Bertha Wilson: “Will Women Judges Really Make A Difference?” – Listen to Justice Wilson’s Speech
With the death of Bertha Wilson on April 28th, Canada lost the first woman judge to be named to the Supreme Court of Canada (“SCC”). Appointed on March 4, 1982, Justice Wilson served as a member of the SCC until retiring on January 4, 1991. A few months earlier, in May of 1990, she wrote one of her most important decisions. In R. v. Lavallee,  1 SCR 852 [Lavallee], Justice Wilson referred to psychological and sociological evidence in introducing the “battered wife” defence into Canadian law. The SCC found that, though Lavallee shot her abusive partner in the back, she had acted in self-defence. Six members of the seven judge panel, including its two other women judges – then Justices L’Heureux Dube and McLachlin – joined Justice Wilson’s majority opinion.
Many saw Lavallee as a breakthrough of the kind Justice Wilson had signaled in her most memorable speech. On February 8, 1990, she delivered the 4th Annual Betcherman Lecture at Osgoode Hall Law School. Wilson’s speech, which was titled, “Will Women Judges Really Make a Difference?” expressed the hope that
“[i]f women lawyers and women judges through their differing perspectives on life can bring a new humanity to bear on the decision-making process, perhaps they will make a difference.” “Perhaps they will succeed,” she said, “in infusing the law with an understanding of what it means to be fully human.”
Little did her audience know at the time that she was already at work on her opinion in Lavallee.
Justice Wilson spoke at a time when women’s issues were highly visible and opinions deeply polarized. That may be why her remarks about the challenges and aspirations of women judges – and of women in the profession – served as a lightning rod for debate. While many were quick to praise her for the courage of her convictions, others accused Justice Wilson of a feminist bias which, they said, made her unqualified to sit as a judge. REAL Women responded to the speech by lodging a formal complaint with the Canadian Judicial Council. Then its spokeswoman, Gwendolyn Landolt, took aim at Bertha Wilson’s jurisprudence in the press with an op/ed titled, “Feminism Has No Place in Supreme Court Decisions”.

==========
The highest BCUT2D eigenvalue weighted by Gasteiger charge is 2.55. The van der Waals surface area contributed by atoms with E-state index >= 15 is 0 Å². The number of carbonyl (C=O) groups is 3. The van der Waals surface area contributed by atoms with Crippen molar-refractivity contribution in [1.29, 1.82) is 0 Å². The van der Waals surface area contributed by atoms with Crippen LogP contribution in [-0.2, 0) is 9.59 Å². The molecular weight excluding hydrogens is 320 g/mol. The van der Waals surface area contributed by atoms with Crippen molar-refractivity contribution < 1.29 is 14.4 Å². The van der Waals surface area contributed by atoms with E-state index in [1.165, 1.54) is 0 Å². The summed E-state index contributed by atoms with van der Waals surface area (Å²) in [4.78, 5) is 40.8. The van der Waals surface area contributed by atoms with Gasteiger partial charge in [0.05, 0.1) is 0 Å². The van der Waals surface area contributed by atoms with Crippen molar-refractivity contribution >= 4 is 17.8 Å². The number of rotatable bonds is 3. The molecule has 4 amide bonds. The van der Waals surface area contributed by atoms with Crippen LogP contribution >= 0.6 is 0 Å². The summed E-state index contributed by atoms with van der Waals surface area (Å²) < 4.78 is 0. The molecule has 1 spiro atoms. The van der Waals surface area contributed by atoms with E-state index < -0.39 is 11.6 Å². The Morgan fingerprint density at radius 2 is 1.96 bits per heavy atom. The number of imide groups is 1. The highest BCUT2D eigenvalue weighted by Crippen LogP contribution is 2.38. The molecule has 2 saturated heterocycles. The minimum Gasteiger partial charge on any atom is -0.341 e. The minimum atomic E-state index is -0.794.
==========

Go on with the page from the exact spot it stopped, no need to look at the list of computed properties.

Bertha Wilson did not regard herself as a feminist judge. To the contrary, Ellen Anderson’s biography – Judging Bertha Wilson: Law as Large as Life – is crystal clear that whatever others may have thought or claimed, this was not a role that Bertha Wilson sought or chose for herself.
“Will Women Judges Really Make A Difference?” was published by the Osgoode Hall Law Journal many years ago ((1990), 28 OHLJ 507). A quick check reveals that, in legal periodicals alone, the speech has been cited more than 75 times. Bertha Wilson’s lecture was enormously provocative at the time, and remains influential today.
The written word and spoken voice are not one and the same. Those who were in the room on February 8, 1990 – including myself – may never forget that they saw and heard a piece of history in the making. Just last summer, in the course of research on a project, I was fortunate to find a tape of “Will Women Judges Really Make A Difference?” For me, anyway, there was a poignancy in listening to the speech one more time, after learning of Justice Wilson’s death. Through The Court, those who have never heard her voice, and those who want to hear it again have the opportunity to relive the moment in history when Madam Justice Bertha Wilson stepped to the podium at Osgoode Hall’s Moot Court Room to ask and answer a question that remains as vital today as it was then.
To listen to the speech click here.